SEDALIA — The rain and the mist had dampened the atmosphere but not the spirits of the contestants of the Missouri State Fair’s Backyard Chef Barbecue contest Friday. After almost 10 hours of hard work, the 60 contestants held their breath as they waited for the winners to be announced.
Each contestant was allowed to participate in three of the four categories —chicken, pork, lamb and beef brisket — with five prizes in each category. The person with the highest total score was awarded the grand championship.
This year Chris Henning of Blue Springs walked away with the title, a plaque and $500. The victory automatically enrolls him in the prestigious American Royal Barbecue competition to be held in Kansas City in October and in the Jack Daniel’s Lottery.
Henning has been a contestant at the State Fair contest for 12 consecutive years.
“I’m very excited,” said Henning. “I’ve won trophies before but not a grand championship.”
Jim Burnett of Columbia, an MU electrician who was grand champion in 1992 and reserve grand champion in 2002, won third place in the chicken category. He has been in the contest 14 consecutive years.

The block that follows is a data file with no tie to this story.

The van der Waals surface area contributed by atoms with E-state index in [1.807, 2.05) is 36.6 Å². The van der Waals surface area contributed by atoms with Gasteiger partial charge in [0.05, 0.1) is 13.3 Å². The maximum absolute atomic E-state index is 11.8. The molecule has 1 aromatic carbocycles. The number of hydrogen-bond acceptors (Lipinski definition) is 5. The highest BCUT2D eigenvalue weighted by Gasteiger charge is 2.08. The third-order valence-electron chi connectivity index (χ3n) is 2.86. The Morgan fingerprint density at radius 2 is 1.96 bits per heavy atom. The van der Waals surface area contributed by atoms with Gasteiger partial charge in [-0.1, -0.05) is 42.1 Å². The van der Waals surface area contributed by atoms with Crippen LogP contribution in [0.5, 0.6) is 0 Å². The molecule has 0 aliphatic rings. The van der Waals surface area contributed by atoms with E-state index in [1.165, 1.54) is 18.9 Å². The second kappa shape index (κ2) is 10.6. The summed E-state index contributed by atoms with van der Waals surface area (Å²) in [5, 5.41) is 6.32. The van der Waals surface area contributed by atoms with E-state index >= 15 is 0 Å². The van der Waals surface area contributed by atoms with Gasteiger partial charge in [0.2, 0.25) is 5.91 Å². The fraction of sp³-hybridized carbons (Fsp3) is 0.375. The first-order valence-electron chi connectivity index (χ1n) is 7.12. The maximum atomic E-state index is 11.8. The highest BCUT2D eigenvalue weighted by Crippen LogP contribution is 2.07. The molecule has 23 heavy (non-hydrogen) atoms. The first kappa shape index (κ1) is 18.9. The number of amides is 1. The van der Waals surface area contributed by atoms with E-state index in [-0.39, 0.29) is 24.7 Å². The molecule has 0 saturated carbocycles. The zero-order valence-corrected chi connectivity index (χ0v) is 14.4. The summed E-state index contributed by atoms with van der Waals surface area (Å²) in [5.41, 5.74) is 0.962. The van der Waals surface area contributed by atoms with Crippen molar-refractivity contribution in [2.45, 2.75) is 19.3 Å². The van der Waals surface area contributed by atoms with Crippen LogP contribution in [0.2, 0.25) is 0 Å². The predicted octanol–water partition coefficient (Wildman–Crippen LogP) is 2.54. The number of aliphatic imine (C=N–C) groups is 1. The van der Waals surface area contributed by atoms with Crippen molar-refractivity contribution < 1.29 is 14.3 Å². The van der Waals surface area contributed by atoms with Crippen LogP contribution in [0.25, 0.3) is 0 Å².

“I’ve never left here without a prize,” Burnett said.
Henning, who placed first in the chicken category, thought his ribs represented his best grilling of the day. Burnett, on the other hand, said he no longer likes what he cooks.
“Oh, I’m tired of my own food, as I know what it’s going to taste like before I cook it,” Burnett said. “I like trying my neighbors’ stuff.”
Prizes aside, participants said the real reward of the contest is about the passion of barbecuing and having a good time with family, friends and fellow contestants.
“We do this strictly for fun,” said 2001 grand champion Bill Englert of Hamilton, who uses a homemade smoker that’s 6½ . feet tall and 6 feet long.
The 80 volunteer judges enjoyed the contest just as much. Each got to taste six samples in their category.
Bill Kirchoff, a first-time judge from Jefferson City, seemed more nervous than the contestants.
“I am looking forward to it, but I am scared of doing someone wrong,” he said.
Judging requires eating almost 2 pounds of meat in a span of about 20 minutes.
“All of the chicken was very tasty and tender,” said Dorothy Nolker of Polo, who’s been judging the contest for almost nine years.
“At the end of it, I am usually tired of eating all that meat. But I will be back again next year,” she said.